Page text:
San Francisco 49ers

Carnahan Coverage: Quarterback Nick Montana not good enough for Tulane on road at UCF

Backup quarterback Nick Montana had a chance to make his mark under center for Tulane while in Orlando as his hall of fame dad watched from the stands against UCF.

Joe Montana is known for taking part in thrilling finishes as a quarterback in college at Notre Dame and in the NFL while with the San Francisco 49ers. Nick is more likely to be remembered for his mishaps on Saturday, which included errant passes and spiking the ball on fourth down with seconds remaining before halftime of the Green Wave’s 20-13 loss to the Knights.

Montana finished 18 of 42 passing for 147 yards and two interceptions. Many of his passes fell out of the reach of his intended receivers or failed to travel far enough to move the chains. Twice in the fourth quarter Tulane took possession with the chance to tie the game, only to fall short despite the Green Wave defense forcing four turnovers in the loss.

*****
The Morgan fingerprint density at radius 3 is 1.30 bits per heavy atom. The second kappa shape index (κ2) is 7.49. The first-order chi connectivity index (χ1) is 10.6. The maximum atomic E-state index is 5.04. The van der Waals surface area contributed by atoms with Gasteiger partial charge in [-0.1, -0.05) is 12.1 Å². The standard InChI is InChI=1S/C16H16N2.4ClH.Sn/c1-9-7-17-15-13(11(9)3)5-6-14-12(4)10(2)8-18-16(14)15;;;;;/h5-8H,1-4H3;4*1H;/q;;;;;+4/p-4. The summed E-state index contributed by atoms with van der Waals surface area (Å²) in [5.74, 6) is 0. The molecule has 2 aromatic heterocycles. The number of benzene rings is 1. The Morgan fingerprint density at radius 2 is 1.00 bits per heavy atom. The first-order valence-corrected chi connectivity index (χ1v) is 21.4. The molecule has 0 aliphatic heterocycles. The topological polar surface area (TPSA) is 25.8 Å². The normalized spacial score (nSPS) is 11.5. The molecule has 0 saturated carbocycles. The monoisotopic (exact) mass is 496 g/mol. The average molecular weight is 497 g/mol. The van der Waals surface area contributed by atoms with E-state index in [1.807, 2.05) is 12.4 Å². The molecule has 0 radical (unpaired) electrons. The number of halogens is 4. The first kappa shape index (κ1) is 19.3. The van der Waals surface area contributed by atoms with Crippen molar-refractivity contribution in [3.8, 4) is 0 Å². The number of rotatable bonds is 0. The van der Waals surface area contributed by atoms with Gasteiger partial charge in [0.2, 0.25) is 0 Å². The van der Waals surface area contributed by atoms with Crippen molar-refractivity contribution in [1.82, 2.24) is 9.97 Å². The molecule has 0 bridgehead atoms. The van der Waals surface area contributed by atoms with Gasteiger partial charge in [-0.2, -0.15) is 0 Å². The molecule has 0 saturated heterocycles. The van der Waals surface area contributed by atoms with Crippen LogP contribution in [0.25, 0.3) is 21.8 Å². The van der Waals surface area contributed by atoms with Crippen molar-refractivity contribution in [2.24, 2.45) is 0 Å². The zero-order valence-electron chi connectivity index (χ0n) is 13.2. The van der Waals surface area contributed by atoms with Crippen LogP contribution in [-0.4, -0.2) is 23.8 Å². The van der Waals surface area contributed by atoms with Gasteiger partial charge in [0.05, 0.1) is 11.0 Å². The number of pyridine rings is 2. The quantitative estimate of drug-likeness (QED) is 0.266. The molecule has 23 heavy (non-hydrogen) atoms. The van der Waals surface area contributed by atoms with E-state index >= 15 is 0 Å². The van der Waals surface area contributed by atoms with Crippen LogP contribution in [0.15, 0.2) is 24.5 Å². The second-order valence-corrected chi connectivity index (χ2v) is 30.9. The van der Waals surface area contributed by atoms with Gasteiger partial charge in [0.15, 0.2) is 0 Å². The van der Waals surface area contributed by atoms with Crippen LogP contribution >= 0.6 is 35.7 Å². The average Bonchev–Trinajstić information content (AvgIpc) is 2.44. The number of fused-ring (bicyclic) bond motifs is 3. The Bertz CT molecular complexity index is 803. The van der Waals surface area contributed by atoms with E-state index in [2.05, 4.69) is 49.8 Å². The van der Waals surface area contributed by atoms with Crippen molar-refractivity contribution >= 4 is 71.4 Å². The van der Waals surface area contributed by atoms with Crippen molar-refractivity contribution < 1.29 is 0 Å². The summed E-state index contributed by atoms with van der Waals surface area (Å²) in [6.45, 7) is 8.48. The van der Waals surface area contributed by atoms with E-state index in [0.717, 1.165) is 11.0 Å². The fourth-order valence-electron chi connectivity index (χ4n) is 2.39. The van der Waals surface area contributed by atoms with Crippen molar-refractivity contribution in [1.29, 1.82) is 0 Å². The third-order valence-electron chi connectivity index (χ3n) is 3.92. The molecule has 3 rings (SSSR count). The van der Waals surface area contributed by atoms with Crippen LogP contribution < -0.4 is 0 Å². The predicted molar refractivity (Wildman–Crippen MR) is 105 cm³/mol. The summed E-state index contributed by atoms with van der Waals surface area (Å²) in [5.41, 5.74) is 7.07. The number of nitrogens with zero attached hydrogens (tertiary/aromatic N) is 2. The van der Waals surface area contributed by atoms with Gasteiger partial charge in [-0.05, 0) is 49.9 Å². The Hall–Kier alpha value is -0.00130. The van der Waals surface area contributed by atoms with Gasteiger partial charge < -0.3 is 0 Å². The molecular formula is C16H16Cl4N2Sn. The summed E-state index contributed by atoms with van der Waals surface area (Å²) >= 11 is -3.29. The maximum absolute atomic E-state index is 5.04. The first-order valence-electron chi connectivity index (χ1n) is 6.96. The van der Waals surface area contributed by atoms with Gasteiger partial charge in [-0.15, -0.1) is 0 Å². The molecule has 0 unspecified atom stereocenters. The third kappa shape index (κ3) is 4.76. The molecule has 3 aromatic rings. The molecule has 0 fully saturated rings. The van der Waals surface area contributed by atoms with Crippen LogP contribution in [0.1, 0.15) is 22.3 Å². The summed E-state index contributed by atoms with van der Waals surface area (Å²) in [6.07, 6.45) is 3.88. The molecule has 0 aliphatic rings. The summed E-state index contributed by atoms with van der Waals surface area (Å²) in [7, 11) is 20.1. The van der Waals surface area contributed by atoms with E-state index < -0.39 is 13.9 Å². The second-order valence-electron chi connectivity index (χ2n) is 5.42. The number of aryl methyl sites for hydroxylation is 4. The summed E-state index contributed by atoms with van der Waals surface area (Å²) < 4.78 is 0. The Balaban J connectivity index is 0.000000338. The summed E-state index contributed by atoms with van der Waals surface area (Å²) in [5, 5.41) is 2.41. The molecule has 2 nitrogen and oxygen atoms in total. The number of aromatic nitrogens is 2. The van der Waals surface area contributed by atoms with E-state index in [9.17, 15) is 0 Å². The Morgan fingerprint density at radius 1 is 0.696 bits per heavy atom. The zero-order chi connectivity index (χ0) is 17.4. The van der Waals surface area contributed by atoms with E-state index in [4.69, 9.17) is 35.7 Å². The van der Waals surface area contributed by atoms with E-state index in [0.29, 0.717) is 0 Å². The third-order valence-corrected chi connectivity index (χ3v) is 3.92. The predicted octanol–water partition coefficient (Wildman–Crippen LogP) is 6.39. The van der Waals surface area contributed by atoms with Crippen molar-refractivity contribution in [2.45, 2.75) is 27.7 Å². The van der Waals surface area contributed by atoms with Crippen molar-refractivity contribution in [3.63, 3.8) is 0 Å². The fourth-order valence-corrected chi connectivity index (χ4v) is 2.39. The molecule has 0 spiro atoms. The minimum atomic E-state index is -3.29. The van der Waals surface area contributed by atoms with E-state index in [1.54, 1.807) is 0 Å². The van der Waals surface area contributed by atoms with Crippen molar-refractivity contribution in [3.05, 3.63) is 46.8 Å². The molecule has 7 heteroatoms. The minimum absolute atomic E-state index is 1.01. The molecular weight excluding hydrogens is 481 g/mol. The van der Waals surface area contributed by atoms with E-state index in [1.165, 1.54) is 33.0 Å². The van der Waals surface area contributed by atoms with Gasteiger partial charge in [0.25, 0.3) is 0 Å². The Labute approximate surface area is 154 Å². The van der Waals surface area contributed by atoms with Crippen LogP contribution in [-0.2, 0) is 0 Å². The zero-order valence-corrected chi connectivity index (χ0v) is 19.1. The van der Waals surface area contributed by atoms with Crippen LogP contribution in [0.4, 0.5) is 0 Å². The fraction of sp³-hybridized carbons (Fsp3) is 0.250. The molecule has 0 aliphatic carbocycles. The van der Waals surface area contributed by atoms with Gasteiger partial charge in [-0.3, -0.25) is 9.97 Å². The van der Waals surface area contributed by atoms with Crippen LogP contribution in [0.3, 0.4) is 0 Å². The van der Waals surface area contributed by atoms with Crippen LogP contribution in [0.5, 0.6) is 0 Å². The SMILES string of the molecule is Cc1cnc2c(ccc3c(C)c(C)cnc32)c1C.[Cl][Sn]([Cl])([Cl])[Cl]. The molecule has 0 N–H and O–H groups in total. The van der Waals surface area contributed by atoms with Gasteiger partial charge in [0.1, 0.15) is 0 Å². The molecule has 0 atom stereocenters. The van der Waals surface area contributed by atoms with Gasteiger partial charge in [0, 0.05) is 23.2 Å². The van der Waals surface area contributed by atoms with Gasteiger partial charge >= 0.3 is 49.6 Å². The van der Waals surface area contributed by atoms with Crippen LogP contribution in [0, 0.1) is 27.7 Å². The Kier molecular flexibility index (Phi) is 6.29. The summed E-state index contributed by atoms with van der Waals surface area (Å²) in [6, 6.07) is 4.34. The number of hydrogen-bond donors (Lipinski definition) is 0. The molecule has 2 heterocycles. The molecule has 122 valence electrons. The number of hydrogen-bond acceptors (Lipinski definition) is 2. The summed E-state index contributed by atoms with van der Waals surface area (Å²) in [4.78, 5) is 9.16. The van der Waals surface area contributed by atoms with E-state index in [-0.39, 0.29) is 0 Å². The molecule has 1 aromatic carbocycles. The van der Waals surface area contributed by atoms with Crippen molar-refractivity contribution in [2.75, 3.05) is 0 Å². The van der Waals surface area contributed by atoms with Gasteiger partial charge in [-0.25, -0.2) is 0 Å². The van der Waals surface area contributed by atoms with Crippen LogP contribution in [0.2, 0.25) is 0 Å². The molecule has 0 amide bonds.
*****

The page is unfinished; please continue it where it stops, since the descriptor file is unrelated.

“We just didn’t take advantage of some of the turnovers our defense gave us,” Tulane coach Curtis Johnson said. “We’ve got to get to the point where, offensively, we can make touchdowns or field goals or something when they give us the ball way down there.”

The Green Wave defense has recorded at least one takeaway in 16-straight games and in 31 of their last 32 outings.

It was the second-straight backup quarterback to enter Bright House Networks Stadium. The result was no different for the Knights the last time around.

( – Click here for J.C.’s story on Tulane’s 20-13 loss at UCF for The Times-Picayune – )

State of Florida Produces 9 Former Prep Players In NFL Draft

That brief moment of excitement I feel each year when preparing to watch the NFL Draft doesn’t linger for too long. I’m usually ready to channel surf or dip in and out of the room by the eighth pick. But this year I realized it’s all in the way you approach it.

I spent much of the draft last night in a recliner with a laptop, smartphone and remote control nearby. First thing I realized was that ESPN has been ruining this event for me for years. It wasn’t until I committed to the NFL Network’s broadcast that I no longer had the urge to throw my television through a wall due to the rabid jaw-flapping.

Then I got caught up in the information overload world of Twitter and Facebook, reading and responding to online posts about fan’s draft triumphs and despair, with plenty of doses of humor thrown in at each other’s expense.

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